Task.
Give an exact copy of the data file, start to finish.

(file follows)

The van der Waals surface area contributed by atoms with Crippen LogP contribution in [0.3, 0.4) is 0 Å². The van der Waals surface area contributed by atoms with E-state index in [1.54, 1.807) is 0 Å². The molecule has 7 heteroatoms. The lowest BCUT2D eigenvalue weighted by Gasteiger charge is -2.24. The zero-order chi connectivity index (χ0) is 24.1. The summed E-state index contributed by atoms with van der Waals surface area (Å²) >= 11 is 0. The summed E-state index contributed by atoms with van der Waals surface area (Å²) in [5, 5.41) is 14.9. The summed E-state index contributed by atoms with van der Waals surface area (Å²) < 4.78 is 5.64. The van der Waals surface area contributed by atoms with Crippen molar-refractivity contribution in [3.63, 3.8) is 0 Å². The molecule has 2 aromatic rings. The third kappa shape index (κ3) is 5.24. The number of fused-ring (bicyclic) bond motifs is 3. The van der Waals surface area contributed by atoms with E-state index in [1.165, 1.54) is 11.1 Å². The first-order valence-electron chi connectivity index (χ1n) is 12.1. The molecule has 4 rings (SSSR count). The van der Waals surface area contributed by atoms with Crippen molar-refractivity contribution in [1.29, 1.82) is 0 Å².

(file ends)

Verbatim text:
The van der Waals surface area contributed by atoms with Crippen LogP contribution in [0.3, 0.4) is 0 Å². The van der Waals surface area contributed by atoms with E-state index in [1.54, 1.807) is 0 Å². The molecule has 7 heteroatoms. The lowest BCUT2D eigenvalue weighted by Gasteiger charge is -2.24. The zero-order chi connectivity index (χ0) is 24.1. The summed E-state index contributed by atoms with van der Waals surface area (Å²) >= 11 is 0. The summed E-state index contributed by atoms with van der Waals surface area (Å²) in [5, 5.41) is 14.9. The summed E-state index contributed by atoms with van der Waals surface area (Å²) < 4.78 is 5.64. The van der Waals surface area contributed by atoms with Crippen molar-refractivity contribution in [3.63, 3.8) is 0 Å². The molecule has 2 aromatic rings. The third kappa shape index (κ3) is 5.24. The number of fused-ring (bicyclic) bond motifs is 3. The van der Waals surface area contributed by atoms with E-state index in [1.165, 1.54) is 11.1 Å². The first-order valence-electron chi connectivity index (χ1n) is 12.1. The molecule has 4 rings (SSSR count). The van der Waals surface area contributed by atoms with Crippen molar-refractivity contribution in [1.29, 1.82) is 0 Å².